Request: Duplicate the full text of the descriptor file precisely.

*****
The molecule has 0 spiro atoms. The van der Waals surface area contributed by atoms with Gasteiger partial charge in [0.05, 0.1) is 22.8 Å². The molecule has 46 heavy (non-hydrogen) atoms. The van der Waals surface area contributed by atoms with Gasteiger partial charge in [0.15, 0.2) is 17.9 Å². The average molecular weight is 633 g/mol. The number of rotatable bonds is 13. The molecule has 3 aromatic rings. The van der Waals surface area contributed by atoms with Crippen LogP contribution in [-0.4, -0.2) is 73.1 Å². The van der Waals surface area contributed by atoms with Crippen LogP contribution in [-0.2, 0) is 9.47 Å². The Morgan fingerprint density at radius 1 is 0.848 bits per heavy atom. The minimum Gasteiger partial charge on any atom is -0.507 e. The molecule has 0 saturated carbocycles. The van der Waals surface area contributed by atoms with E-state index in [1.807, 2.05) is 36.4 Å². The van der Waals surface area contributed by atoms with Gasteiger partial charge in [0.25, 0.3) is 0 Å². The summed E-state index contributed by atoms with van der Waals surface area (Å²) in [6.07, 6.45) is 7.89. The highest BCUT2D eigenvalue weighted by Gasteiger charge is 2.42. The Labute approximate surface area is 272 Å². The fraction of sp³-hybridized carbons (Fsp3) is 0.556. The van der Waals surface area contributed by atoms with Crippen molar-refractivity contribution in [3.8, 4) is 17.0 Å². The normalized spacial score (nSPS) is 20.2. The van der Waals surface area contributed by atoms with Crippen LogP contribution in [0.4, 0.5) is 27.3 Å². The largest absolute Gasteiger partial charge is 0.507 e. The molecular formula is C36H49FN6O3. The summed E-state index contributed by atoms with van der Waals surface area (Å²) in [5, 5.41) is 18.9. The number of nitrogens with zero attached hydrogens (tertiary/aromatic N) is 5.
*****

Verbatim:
The molecule has 0 spiro atoms. The van der Waals surface area contributed by atoms with Gasteiger partial charge in [0.05, 0.1) is 22.8 Å². The molecule has 46 heavy (non-hydrogen) atoms. The van der Waals surface area contributed by atoms with Gasteiger partial charge in [0.15, 0.2) is 17.9 Å². The average molecular weight is 633 g/mol. The number of rotatable bonds is 13. The molecule has 3 aromatic rings. The van der Waals surface area contributed by atoms with Crippen LogP contribution in [-0.4, -0.2) is 73.1 Å². The van der Waals surface area contributed by atoms with Crippen LogP contribution in [-0.2, 0) is 9.47 Å². The Morgan fingerprint density at radius 1 is 0.848 bits per heavy atom. The minimum Gasteiger partial charge on any atom is -0.507 e. The molecule has 0 saturated carbocycles. The van der Waals surface area contributed by atoms with E-state index in [1.807, 2.05) is 36.4 Å². The van der Waals surface area contributed by atoms with Gasteiger partial charge in [0.25, 0.3) is 0 Å². The summed E-state index contributed by atoms with van der Waals surface area (Å²) in [6.07, 6.45) is 7.89. The highest BCUT2D eigenvalue weighted by Gasteiger charge is 2.42. The Labute approximate surface area is 272 Å². The fraction of sp³-hybridized carbons (Fsp3) is 0.556. The van der Waals surface area contributed by atoms with Crippen molar-refractivity contribution in [3.8, 4) is 17.0 Å². The normalized spacial score (nSPS) is 20.2. The van der Waals surface area contributed by atoms with Crippen LogP contribution in [0.4, 0.5) is 27.3 Å². The largest absolute Gasteiger partial charge is 0.507 e. The molecular formula is C36H49FN6O3. The summed E-state index contributed by atoms with van der Waals surface area (Å²) in [5, 5.41) is 18.9. The number of nitrogens with zero attached hydrogens (tertiary/aromatic N) is 5.